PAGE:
Historian Matt Hayday on the Invention of Canada Day

1 07 2011

Today is Canada’s national holiday. “Canada Day” is actually a recent invention– the name was adopted only in 1982 and the start of federal subsidies for the celebrations coincided with the rise of separatist sentiment in Quebec in the 1960s. (Quebec’s national holiday falls just a week before Canada Day). Until the 1960s, “Dominion Day” was an ordinary day of work in Canada. In fact, in the 1950s some Canadians expressed pride at the fact that the national day wasn’t a day of leisure and nationalistic bombast, unlike the Fourth of July celebrations south of the border.

Like many invented traditions, Canada Day has a fascinating history. The expert here is University of Guelph history professor Matthew Hayday. His article “Fireworks, Folk-dancing and Fostering a National Identity: The Politics of Canada Day,” appeared last June in the Canadian Historical Review. Hayday is the author of Bilingual Today, United Tomorrow: Official Languages in Education and Canadian Federalism.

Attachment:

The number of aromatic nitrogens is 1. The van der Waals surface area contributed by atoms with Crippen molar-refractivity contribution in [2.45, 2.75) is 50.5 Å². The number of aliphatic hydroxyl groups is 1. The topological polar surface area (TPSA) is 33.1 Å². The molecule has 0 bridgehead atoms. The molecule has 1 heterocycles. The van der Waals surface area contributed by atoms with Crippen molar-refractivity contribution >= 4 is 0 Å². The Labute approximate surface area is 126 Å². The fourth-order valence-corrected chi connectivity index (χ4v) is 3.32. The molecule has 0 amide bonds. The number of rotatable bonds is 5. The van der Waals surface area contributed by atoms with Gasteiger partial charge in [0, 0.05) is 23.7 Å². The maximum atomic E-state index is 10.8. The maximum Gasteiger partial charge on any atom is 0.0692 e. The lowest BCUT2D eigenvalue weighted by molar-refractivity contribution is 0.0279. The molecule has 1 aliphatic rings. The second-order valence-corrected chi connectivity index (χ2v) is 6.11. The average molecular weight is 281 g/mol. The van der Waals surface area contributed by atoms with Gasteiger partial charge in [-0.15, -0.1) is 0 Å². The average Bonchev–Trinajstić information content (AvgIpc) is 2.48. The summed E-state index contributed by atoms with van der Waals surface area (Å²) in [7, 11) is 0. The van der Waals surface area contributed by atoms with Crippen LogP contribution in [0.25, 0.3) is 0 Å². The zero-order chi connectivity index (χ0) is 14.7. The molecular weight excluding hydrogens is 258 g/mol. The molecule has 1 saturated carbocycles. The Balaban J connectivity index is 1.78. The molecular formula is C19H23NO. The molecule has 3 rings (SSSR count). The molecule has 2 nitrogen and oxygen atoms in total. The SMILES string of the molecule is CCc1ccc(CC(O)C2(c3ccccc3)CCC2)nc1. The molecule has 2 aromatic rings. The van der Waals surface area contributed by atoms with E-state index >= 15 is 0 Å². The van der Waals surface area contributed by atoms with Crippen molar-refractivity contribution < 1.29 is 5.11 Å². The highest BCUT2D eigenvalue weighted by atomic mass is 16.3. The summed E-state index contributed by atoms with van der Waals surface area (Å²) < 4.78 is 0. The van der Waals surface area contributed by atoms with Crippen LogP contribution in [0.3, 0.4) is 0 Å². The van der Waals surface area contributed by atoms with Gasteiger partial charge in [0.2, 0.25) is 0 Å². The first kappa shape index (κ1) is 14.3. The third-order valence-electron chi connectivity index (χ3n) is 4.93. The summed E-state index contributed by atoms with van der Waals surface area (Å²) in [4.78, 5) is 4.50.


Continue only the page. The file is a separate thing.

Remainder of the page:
The Duke and Duchess of Cambridge will be attending this year’s event on Parliament Hill, but this  won’t be the first time that British ties played a prominent role in the federal government’s celebration of Confederation.

Hayday reminds us that July 1st was originally called Dominion Day. That’s the name Prime Minister John Diefenbaker was trying to honour back in 1958, shortly after he was elected. Diefenbaker was critical of the previous Liberal party’s attempts to distance Canada from British connections and symbols, and thought an enthusiastic celebration of Dominion Day might strengthen the ties.

Read more here.

To all of my readers in Canada, “Happy Canada Day”. Enjoy your long weekend!

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